Kitty Bartholomew’s Decorating Style: Affordable, Beautiful and Comfortable Decor for Real People Living with Real Budgets, by beloved TV personality Kitty Bartholomew and interior design journalist Kathy Price-Robinson, offers a wide range of clever, creative, non-costly ideas that have wowed millions of viewers of Kitty’s HGTV show and her enormously popular appearances on Oprah. Kitty believes that home decorating can be stylish and comfortable, budget-conscious and beautiful. Rather than suggest expensive, over-the-top solutions to decorating dilemmas, she comes up with inventive, resourceful ideas that are within the average person’s means. In this, her first book, Kitty brings her knowledge, decorating savvy, and enthusiasm to bear on every aspect of home design, from window, door, ceiling, wall, and floor treatments to furniture, lighting, and mirrors. There’s even a chapter on flea-market shopping, where readers will learn how to find the treasures buried among the trash and how to turn them into better-than-new décor. (Rodale Books)
Month: March 2005
Jack-of-all-trades James Rogauskas’ Office Haiku, the first book to tackle the absurdities of the modern workplace in poetry, in the tradition of the Dilbert empire and books like Haikus for Jews and Cat Haiku, to John Parsley at Thomas Dunne/St. Martin’s Press.
More Than Human
More Than Human: Embracing the Promise of Biological Enhancement, by technologist Ramez Naam, an exciting tour of the way emerging technologies — from cloning and genetic engineering to life-extension techniques and brain-computer interfaces — are affecting our lives. Throughout this remarkable trip, Naam shares an impassioned vision for the future, with revealing insight into the ethical dilemmas posed by twenty-first-century science. Encouraging us to celebrate rather than fear these innovations, his powerful book separates fact from myth with elegant lucidity, arguing that these controversial technologies have the power to transform the human race for the better. (Broadway Books/Random House)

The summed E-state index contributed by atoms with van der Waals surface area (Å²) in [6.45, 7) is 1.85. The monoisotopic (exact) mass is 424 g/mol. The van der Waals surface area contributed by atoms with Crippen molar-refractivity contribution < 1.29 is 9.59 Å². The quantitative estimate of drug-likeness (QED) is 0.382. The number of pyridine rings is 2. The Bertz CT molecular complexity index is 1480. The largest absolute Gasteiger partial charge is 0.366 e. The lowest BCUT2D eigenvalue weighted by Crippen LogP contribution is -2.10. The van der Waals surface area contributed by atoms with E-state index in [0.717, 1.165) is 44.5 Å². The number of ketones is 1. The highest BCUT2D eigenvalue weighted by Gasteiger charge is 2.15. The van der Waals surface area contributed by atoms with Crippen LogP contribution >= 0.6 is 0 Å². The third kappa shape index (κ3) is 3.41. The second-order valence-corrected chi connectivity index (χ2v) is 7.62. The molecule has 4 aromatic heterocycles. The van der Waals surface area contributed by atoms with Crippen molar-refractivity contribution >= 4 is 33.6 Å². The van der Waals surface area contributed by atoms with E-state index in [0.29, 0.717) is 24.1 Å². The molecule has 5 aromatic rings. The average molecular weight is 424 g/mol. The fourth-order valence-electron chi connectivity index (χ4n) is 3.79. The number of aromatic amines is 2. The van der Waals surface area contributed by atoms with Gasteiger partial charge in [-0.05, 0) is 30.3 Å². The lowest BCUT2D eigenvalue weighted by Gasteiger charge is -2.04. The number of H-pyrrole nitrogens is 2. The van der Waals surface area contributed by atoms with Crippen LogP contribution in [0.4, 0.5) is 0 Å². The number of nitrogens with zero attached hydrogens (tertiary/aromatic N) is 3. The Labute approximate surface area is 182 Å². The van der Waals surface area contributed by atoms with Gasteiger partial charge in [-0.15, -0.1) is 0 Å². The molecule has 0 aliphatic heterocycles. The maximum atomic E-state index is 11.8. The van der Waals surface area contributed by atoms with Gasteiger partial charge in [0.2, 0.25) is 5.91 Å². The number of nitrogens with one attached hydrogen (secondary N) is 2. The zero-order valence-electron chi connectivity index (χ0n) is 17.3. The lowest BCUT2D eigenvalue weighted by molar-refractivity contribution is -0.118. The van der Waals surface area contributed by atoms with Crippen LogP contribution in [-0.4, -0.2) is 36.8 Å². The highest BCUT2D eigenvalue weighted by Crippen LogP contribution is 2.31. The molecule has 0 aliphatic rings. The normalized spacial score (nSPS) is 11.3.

The Math Instinct
The Math Instinct: Why You’re a Mathematical Genius (Along with Lobsters, Birds, Cats, and Dogs), by Stanford mathematician and NPR’s “Math Guy” Keith Devlin, an accessible, entertaining look at the instinctive math used by dogs, cats, birds, bees and, yes, even humans. Filled with wonderful stories and examples, it offers the inverse message of John Allen Poulos’ Innumeracy, by explaining and celebrating the innate math sense of all kinds of animals and giving even the most number-phobic readers greater confidence in their own mathematical abilities. (Thunder’s Mouth Press/Avalon Publishing)